You see this pattern in the Formosa Strait, in the Black Sea, and in the Baltic. Basically you have large land powers attempting to ‘seal off’ portions at each end of Eurasia – the idea is to create environments where the US would draw the conclusion that it could not prevail without enormous effort and cost but also, on the basis, where it would likely decide that it lacked the political will to wage such a strenuous contest. These investments are made all the more credible in Russia’s case by an ambitious nuclear modernisation program and warfighting concepts that envision nuclear escalation on the battlefield as an offset to what they see US conventional superiority.
The organising problem for deterrence in the 2020s is that Russia and China have invested in capabilities aimed at allowing them to control space and deny access in strategically important places. Basically you have large land powers attempting to ‘seal off’ portions at each end of Eurasia.
In geopolitical terms you can think of all of this as the resurgence of the continental powers, regaining an edge over maritime power. It’s the latest installment in a long contest stretching back centuries of sea power developing the tools (expeditionary forces, onshore alliances) to project power inland and land powers developing tools to resist and restrict those incursions. At least on paper it does look like Russia and China are gaining an edge.
The reason that this is strategically significant is that the US has assumed at least since the end of the Second World War that its security would be met best by a forward presence, both militarily and politically, well beyond America’s shores, in the rimlands of Eurasia. The object of Russian and Chinese strategy, in a sense, is to make that a more militarily tenuous and therefore also politically fraught proposition – in effect, to convince America that the game is not worth the candle.
The report emphasises also the role of the emerging disruptive technologies. In other words it is an invitation to reflect to and observe the changing character of warfare. What lessons are relevant for NATO from the historical periods in which major transitions between regimes of warfare took place? What could be the costs for the alliance of failing in keeping pace with the military technical revolution of its times? Today it seems that we are in another transition period away from a rough parity in precision guided munitions battle networks towards a new military regime – the algorithmic warfare – built around harnessing AI, machine learning, big data and autonomy.
The clear lesson from history is that states which lose the commanding heights of technology lose not only the ability to win at war in a tactical sense but also lose the ability to shape the political order that follows. China clearly didn’t limit its study of America’s military-technological lessons to the wars of the 1990s; it also learned lessons from the earlier US victory – in the Cold War – that allowed America to be the shaping power after the USSR collapsed.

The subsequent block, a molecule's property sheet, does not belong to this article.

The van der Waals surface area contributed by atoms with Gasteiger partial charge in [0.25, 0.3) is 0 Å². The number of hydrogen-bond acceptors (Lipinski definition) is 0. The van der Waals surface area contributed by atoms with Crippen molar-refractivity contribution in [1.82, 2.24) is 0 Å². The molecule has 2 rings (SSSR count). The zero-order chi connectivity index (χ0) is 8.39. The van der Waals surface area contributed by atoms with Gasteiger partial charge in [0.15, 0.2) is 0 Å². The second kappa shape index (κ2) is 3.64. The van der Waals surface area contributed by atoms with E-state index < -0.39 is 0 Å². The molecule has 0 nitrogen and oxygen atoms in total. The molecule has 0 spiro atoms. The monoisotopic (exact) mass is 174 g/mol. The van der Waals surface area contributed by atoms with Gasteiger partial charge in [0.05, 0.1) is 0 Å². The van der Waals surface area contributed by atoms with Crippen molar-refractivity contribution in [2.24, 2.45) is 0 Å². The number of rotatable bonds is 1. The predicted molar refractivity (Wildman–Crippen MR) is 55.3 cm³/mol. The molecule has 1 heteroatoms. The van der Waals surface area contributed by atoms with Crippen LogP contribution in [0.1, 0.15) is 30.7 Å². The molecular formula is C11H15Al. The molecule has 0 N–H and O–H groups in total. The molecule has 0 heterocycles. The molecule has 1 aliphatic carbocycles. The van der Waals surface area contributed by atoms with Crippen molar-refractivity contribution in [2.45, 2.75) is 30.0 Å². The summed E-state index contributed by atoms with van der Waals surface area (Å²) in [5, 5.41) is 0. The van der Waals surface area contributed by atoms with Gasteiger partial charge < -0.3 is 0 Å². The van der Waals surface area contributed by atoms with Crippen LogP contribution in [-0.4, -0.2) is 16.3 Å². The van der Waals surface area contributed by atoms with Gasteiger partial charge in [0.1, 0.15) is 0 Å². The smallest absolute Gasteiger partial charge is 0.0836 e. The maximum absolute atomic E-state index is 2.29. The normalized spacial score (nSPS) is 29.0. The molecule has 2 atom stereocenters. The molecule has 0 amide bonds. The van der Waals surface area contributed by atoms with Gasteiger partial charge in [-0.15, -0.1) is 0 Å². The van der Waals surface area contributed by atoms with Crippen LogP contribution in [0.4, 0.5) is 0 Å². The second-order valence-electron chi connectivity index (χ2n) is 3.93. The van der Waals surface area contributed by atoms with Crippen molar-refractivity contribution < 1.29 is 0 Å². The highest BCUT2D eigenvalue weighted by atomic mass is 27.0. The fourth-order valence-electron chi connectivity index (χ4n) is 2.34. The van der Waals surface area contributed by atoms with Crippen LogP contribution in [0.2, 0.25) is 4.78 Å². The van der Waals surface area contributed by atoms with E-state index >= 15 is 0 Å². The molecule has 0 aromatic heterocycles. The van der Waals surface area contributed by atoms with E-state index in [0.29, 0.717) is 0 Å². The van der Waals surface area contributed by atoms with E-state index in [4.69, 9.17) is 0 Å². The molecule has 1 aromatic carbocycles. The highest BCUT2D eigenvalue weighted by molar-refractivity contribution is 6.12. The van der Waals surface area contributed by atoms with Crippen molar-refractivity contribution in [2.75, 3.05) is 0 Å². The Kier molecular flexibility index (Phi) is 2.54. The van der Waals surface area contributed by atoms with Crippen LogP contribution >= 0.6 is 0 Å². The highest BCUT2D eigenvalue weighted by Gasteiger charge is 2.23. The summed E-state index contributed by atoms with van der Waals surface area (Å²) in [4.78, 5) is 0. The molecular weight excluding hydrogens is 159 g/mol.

We are accustomed in the West to thinking of our victory in the Cold War to ideological factors but we overlook the technological dimension. America’s superior system of representative government and financial powers enabled it to undertake technological leaps that dramatically altered the course of the conflict and placed the Soviets on the horns of a dilemma — to either yield any presumption of dominance in the scenarios that counted most; or to launch ambitious military-industrial catch-ups that were well beyond the financial abilities of the Soviet system to sustain.
A major difference I think today is the method of stimulating major innovation. The byproducts of those earlier US leaps – precision-guided munitions, stealth, GPS, even the Internet – were made possible by US government-directed research and spending in places like DARPA.
By contrast, the technologies that will give states an edge in algorithmic warfare – derivatives of quantum computing, AI, etc. – come overwhelmingly from smaller and more highly diffuse centers of innovation in the private sector that are by definition hard to steer or control. The more you try to manage or centralise their efforts from above, the less likely they are to produce the kinds of innovations that you need.
That’s not to say that state-directed efforts and R&D do not have a role – clearly they do, but as outlined in the NSCAI report, it is more of a cloud-seeding role that embraces decentralisation and either partners with or outsources to private sector innovators.
The Chinese wager, it seems to me, is that their system can be sufficiently hands-off in approach to enable private innovation to flourish and achieve breakthroughs but still have a higher degree of coordination, courtesy of the CCP power structure and things like the Military-Civil Fusion strategy, to ensure that the push for those breakthroughs is both more determined and focused and more likely to achieve military utility for the state rather than just for consumers. A key Chinese advantage in making this wager is the sheer size of the Chinese population and domestic market. The West would do well not to underestimate Chinese entrepreneurial spirit and scope for innovation. That’s true not just in areas of military technology we’ve been discussing but in Fintech and the digitalisation of the renminbi too.